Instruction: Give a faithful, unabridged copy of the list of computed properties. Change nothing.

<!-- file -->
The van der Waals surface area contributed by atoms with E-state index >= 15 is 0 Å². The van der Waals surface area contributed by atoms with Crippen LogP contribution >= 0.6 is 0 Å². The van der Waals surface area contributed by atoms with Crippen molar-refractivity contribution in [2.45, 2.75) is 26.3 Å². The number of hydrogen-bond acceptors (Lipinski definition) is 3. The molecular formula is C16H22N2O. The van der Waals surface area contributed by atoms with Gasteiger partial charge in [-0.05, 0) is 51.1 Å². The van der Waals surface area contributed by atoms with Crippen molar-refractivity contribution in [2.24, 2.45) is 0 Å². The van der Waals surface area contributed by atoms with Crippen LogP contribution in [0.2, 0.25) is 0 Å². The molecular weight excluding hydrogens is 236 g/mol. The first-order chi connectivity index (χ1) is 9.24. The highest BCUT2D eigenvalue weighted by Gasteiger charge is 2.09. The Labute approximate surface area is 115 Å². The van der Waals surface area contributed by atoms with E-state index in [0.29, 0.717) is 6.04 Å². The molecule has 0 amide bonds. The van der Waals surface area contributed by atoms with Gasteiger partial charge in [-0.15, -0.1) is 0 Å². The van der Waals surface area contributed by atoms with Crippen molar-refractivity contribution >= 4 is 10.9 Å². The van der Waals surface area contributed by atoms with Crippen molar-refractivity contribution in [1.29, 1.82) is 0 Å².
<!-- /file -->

The van der Waals surface area contributed by atoms with E-state index >= 15 is 0 Å². The van der Waals surface area contributed by atoms with Crippen LogP contribution >= 0.6 is 0 Å². The van der Waals surface area contributed by atoms with Crippen molar-refractivity contribution in [2.45, 2.75) is 26.3 Å². The number of hydrogen-bond acceptors (Lipinski definition) is 3. The molecular formula is C16H22N2O. The van der Waals surface area contributed by atoms with Gasteiger partial charge in [-0.05, 0) is 51.1 Å². The van der Waals surface area contributed by atoms with Crippen molar-refractivity contribution in [2.24, 2.45) is 0 Å². The van der Waals surface area contributed by atoms with Crippen LogP contribution in [0.2, 0.25) is 0 Å². The molecular weight excluding hydrogens is 236 g/mol. The first-order chi connectivity index (χ1) is 9.24. The highest BCUT2D eigenvalue weighted by Gasteiger charge is 2.09. The Labute approximate surface area is 115 Å². The van der Waals surface area contributed by atoms with E-state index in [0.29, 0.717) is 6.04 Å². The molecule has 0 amide bonds. The van der Waals surface area contributed by atoms with Gasteiger partial charge in [-0.15, -0.1) is 0 Å². The van der Waals surface area contributed by atoms with Crippen molar-refractivity contribution >= 4 is 10.9 Å². The van der Waals surface area contributed by atoms with Crippen molar-refractivity contribution in [1.29, 1.82) is 0 Å².